Resident Physician in Emergency Medicine
University of Ottawa—Ottawa Hospital

francis bakewell

After studying for a Bachelor of Humanities with a Minor in Biology, I was accepted to the Michael G. DeGroote School of Medicine at McMaster University, and am now in the midst of my residency in Emergency Medicine at the Ottawa Hospital. 

I can’t imagine anything more personally fulfilling. My job is physically engaging, allowing me to get my hands dirty on a regular basis, and to come home at the end of the day with the tangible satisfaction of having applied a good cast, or successfully intubated a patient in respiratory distress. It is intellectually challenging, requiring me to grasp an enormous body of knowledge that is in constant flux. Most importantly, however, it exposes me to the the full range of human experience that flows through our doors on every shift. It is for this that studying at the College of the Humanities has proven invaluable.

On any given day in the Emergency Department we are confronted with agony and joy, with untimely loss and lucky escapes. We see violence, rape, and suicide, but also self-sacrifice and love. We see people consumed by their demons, the derelict, and the lonely. But we also see triumph, relief, and the sometimes boundless capacity for compassion between strangers.

For those times when it all becomes too overwhelming, studying the Humanities puts the catharsis of The Consolation of PhilosophyPurgatorio, or Mahler’s Kindertotenlieder within easy reach. But more importantly it provides a deep understanding of human suffering and pain, a recognition of what happiness we might be capable of, and a drive to help others achieve it. The study of the great works of civilization forces the realization that each person that comes through our door is not just a patient with a complaint, but someone with the spark of reason and creativity that defines us as a species, someone with a life as meaningful as our own, and someone seeking help. The study of the Humanities is the broadest possible exercise in empathy.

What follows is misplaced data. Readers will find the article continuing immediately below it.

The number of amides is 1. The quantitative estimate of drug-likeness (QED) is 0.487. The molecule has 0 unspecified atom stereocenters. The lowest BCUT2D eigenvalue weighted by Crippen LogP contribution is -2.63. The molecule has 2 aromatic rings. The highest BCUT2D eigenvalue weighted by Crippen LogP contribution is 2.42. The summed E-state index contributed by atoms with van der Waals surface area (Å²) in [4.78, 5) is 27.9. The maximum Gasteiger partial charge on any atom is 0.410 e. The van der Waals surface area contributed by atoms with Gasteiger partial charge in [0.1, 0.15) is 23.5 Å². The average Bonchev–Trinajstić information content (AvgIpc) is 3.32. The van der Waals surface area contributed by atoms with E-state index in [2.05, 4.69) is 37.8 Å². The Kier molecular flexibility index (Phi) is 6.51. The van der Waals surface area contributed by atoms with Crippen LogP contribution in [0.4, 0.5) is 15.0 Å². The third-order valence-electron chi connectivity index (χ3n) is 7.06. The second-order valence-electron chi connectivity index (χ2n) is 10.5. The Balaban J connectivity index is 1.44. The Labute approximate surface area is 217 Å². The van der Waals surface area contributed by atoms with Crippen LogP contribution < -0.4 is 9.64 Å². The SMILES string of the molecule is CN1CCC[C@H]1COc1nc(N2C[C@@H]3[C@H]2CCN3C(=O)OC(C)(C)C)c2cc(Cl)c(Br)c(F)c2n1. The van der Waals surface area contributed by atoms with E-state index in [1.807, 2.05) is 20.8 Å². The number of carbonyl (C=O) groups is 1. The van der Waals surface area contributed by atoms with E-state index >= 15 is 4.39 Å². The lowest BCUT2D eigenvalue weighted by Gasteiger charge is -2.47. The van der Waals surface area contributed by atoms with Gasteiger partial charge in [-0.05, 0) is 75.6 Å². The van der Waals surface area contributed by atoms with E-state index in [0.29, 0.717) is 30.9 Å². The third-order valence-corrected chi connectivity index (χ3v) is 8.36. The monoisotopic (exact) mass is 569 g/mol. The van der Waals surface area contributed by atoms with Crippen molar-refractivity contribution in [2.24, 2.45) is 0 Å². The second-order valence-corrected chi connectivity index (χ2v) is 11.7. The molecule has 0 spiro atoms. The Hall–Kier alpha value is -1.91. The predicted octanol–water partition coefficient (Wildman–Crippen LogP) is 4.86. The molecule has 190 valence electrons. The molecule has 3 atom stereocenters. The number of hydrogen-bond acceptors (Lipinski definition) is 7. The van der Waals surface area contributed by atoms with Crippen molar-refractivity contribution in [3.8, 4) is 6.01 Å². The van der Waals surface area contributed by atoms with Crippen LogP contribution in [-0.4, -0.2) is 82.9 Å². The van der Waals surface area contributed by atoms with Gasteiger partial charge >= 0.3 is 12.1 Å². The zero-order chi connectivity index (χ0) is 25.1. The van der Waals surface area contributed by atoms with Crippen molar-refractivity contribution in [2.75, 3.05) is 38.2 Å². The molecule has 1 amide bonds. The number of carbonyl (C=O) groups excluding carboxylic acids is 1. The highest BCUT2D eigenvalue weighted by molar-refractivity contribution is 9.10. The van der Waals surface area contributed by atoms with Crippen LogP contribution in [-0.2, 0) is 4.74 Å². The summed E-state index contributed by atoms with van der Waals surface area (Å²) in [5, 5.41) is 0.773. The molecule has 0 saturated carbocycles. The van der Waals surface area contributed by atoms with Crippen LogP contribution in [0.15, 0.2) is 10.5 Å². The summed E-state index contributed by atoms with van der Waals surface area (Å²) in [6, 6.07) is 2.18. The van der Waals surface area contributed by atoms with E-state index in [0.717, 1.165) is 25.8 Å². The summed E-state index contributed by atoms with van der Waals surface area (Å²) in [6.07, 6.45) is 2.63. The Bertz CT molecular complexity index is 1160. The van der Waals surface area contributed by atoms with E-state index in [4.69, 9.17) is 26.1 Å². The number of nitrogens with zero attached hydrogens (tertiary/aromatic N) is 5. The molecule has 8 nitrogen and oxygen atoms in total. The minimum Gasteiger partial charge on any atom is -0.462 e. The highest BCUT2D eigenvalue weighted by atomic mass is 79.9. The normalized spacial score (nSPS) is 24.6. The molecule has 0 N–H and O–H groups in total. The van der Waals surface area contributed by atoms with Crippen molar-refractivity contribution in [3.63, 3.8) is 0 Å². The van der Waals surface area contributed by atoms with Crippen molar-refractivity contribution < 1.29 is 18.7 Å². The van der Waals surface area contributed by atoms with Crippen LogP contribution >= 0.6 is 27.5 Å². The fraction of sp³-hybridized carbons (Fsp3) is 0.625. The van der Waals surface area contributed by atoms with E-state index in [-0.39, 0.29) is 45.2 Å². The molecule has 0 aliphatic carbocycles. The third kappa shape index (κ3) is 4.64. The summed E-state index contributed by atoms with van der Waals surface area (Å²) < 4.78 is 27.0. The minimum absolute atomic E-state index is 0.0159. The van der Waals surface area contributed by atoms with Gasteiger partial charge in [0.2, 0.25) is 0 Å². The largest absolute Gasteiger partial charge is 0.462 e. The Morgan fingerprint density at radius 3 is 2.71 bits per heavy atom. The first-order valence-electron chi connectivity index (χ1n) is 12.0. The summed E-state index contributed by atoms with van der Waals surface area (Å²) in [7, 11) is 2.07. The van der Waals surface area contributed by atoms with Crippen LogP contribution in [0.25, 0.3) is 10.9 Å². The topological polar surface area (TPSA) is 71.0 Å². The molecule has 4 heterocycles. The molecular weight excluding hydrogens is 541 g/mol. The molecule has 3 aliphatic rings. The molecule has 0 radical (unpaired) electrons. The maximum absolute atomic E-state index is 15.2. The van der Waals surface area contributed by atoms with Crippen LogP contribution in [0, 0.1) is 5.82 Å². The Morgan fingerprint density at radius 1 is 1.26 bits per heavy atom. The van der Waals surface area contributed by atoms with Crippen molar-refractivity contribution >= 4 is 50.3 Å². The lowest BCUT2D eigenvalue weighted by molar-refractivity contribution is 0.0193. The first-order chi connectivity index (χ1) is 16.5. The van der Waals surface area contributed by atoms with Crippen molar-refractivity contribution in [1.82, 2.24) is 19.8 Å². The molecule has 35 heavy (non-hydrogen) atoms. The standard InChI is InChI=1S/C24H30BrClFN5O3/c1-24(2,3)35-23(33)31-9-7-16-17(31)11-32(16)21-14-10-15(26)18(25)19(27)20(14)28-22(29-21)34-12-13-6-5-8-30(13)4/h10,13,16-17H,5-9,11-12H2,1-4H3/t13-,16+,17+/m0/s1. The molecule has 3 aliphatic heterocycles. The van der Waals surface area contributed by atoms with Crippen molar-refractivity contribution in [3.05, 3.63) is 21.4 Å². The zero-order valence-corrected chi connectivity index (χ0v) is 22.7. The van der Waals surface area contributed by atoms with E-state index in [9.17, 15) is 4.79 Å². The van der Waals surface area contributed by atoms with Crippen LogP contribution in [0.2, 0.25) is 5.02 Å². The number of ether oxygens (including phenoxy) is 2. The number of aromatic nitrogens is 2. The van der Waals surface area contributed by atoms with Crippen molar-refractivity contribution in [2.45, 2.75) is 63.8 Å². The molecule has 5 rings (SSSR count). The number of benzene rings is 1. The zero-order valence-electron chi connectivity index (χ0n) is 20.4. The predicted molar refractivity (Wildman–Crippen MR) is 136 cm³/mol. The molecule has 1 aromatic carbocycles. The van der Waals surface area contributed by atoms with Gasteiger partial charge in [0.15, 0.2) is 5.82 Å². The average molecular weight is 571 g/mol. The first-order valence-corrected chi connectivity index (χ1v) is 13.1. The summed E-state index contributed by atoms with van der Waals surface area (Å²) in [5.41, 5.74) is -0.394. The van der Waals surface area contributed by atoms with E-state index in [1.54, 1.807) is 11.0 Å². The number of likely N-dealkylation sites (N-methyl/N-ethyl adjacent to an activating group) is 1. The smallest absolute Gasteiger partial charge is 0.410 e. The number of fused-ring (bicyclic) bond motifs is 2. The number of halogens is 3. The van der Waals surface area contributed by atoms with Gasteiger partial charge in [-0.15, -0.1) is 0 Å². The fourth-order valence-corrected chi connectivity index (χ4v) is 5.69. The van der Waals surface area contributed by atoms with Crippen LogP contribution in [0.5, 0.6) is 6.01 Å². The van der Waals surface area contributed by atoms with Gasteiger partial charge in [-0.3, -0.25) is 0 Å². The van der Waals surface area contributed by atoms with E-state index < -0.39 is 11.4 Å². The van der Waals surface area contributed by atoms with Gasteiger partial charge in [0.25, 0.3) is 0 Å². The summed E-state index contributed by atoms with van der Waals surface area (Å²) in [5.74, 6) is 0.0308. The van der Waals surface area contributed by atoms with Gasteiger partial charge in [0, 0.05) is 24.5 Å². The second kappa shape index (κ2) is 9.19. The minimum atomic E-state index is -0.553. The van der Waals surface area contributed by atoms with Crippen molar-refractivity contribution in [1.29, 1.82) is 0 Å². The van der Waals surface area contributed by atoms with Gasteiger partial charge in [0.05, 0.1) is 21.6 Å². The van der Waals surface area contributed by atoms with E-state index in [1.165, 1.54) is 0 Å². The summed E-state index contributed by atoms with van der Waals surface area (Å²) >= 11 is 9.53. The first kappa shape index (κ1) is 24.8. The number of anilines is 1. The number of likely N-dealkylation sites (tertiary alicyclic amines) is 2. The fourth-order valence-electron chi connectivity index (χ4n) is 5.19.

No matter what you end up doing as a career, a Bachelor of Humanities will serve as an excellent preparation. You will discover the greatest books ever written, and find yourself discussing them not only in small tutorials, but often with your fellow Collegiates outside the classroom as well. You will have unparalleled access to your professors as an undergraduate, discussing philosophy, religion, political science, and literature with experts in their fields, in class and often over pints. Over four years you will form friendships that will last a lifetime, gain the foundation needed to study or work in almost any field you please, and, vitally, become an educated and engaged citizen of the world. I would strongly urge anyone to consider applying.

Francis Bakewell, M.D., is completing his residency in Emergency Medicine at the Ottawa Hospital.

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